retail news in context, analysis with attitude

Bloomberg reports that The Conference Board’s November consumer confidence index reached 73.7, up from a revised 73.1 in October, and higher than the 73 that the research group had been projecting.

According to the Bloomberg story, "The report showed the share of Americans planning to buy a house rose to a record high, indicating improving property values and a job market recovery are making households more willing to make long-term commitments. Sustained gains in consumer spending, the biggest part of the economy, may help overcome concern over the fiscal cliff of tax increases and government spending cuts slated for early 2013."

The Associated Press story notes that "both are the best readings since February 2008. The index is still below the level of 90 that is consistent with a healthy economy. It last reached that point in December 2007, the first month of the Great Recession. But the index has increased from the all-time low of 25.3 touched in February 2009.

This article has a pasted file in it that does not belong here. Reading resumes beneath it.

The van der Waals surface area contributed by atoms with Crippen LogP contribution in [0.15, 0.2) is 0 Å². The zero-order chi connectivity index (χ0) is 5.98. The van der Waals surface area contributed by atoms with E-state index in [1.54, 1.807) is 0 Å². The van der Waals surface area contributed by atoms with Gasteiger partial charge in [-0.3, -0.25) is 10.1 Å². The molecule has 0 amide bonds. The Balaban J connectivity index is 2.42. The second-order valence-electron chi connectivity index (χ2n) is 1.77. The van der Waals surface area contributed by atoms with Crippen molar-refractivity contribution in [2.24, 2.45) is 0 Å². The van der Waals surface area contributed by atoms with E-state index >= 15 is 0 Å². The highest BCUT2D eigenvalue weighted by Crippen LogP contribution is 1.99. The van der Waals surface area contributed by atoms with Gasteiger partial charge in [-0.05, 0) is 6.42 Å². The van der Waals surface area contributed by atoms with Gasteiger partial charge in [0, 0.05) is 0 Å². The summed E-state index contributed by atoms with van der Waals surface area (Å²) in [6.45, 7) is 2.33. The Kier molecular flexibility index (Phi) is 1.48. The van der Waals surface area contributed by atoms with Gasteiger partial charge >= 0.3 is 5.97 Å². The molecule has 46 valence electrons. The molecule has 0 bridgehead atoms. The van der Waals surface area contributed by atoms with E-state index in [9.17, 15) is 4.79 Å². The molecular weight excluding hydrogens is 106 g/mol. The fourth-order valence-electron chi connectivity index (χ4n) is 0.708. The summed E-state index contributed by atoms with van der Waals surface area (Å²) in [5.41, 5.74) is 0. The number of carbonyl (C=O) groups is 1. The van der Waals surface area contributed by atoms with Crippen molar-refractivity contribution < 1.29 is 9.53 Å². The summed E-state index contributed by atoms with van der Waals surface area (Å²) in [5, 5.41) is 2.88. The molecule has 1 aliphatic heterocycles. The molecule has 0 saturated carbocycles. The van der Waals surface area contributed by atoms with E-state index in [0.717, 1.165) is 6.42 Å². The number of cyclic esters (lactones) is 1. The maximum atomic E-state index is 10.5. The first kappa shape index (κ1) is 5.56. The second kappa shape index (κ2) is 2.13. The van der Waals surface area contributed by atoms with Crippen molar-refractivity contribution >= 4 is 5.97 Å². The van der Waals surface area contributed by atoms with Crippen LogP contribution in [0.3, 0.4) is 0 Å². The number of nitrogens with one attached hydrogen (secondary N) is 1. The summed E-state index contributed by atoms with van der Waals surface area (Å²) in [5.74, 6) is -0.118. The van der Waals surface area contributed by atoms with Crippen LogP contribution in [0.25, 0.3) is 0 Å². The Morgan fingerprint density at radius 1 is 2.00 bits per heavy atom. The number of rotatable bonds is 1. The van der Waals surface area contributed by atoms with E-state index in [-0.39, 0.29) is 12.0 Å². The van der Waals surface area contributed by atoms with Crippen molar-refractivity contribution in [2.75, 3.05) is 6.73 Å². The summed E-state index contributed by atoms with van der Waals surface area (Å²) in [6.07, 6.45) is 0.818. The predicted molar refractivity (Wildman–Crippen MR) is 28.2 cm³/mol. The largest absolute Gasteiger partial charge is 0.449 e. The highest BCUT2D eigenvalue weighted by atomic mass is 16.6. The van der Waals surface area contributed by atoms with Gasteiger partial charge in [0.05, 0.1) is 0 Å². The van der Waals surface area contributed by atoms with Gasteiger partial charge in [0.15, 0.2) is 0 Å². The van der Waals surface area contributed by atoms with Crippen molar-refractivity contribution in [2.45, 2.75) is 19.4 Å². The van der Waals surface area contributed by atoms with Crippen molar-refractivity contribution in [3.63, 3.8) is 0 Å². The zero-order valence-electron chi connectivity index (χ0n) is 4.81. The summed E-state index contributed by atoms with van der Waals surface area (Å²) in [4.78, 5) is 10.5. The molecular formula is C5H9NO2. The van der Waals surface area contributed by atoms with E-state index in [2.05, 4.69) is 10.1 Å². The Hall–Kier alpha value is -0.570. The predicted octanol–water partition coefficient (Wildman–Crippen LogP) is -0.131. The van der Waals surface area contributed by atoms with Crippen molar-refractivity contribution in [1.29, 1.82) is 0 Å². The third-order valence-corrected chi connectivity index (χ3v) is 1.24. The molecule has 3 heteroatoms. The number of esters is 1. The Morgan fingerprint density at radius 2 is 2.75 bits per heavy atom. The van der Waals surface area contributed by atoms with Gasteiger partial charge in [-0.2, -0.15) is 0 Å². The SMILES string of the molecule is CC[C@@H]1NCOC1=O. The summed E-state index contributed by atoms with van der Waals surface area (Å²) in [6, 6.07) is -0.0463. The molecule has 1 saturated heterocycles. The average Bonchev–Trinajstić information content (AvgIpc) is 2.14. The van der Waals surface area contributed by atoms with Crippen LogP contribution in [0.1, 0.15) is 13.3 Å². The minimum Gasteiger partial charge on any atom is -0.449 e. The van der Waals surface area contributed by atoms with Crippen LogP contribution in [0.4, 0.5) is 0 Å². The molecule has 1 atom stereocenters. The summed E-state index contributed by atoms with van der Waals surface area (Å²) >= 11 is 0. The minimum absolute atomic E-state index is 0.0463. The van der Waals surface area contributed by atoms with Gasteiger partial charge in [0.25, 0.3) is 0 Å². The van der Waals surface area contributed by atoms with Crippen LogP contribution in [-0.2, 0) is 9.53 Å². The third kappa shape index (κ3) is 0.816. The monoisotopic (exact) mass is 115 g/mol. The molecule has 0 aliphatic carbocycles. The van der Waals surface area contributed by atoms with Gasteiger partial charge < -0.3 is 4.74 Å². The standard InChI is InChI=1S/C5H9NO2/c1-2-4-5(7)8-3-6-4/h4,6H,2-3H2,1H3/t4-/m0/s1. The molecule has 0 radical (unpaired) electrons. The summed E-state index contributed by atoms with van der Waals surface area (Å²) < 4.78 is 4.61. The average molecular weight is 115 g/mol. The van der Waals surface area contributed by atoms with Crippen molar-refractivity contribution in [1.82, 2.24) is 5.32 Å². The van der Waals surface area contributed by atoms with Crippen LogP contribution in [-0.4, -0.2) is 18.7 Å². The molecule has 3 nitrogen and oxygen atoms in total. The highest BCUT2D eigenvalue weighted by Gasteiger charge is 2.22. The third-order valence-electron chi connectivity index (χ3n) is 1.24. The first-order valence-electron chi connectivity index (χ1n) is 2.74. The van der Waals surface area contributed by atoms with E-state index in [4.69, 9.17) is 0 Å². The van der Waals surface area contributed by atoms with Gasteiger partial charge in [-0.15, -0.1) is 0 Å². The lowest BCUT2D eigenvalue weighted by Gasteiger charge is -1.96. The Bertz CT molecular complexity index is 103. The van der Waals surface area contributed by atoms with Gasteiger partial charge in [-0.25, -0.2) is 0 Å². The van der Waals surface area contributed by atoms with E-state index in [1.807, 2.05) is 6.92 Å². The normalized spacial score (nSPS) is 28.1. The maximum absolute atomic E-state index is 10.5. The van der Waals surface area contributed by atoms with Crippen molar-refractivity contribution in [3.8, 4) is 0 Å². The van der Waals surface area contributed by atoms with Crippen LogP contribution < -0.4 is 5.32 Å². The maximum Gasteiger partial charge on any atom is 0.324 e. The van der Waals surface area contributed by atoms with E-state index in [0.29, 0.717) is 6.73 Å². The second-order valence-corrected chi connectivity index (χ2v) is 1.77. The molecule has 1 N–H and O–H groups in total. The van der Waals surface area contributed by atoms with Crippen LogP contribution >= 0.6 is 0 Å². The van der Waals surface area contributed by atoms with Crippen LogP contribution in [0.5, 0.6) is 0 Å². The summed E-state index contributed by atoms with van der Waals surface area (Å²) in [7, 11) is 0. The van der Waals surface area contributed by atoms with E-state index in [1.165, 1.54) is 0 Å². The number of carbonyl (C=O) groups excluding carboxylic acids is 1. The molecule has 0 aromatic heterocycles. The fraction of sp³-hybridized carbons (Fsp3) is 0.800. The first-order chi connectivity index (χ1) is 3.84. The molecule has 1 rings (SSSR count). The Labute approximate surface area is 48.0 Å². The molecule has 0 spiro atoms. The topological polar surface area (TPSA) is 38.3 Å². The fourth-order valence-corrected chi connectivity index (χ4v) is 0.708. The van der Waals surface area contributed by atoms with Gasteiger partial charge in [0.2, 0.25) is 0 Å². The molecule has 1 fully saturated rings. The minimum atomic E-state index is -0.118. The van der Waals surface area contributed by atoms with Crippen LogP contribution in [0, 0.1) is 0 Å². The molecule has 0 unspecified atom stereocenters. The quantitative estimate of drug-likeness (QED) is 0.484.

"Higher consumer confidence could translate into a more robust holiday shopping season and stronger economic growth. Consumer spending drives nearly 70 percent of economic activity. The report also supported the findings of a separate survey from the University of Michigan released last week, which showed consumer sentiment at a five-year high. Still, both surveys increased at slower rates than the previous month."
KC's View:
It always seems to me that consumer confidence is like a house of cards. A good stiff breeze can knock the whole damned thing over.

That said, the general consensus seems to be that, especially if Congress and the White House can come to some sort of agreement on fiscal policy, we're in for a time of slow but persistent growth.

We can only hope.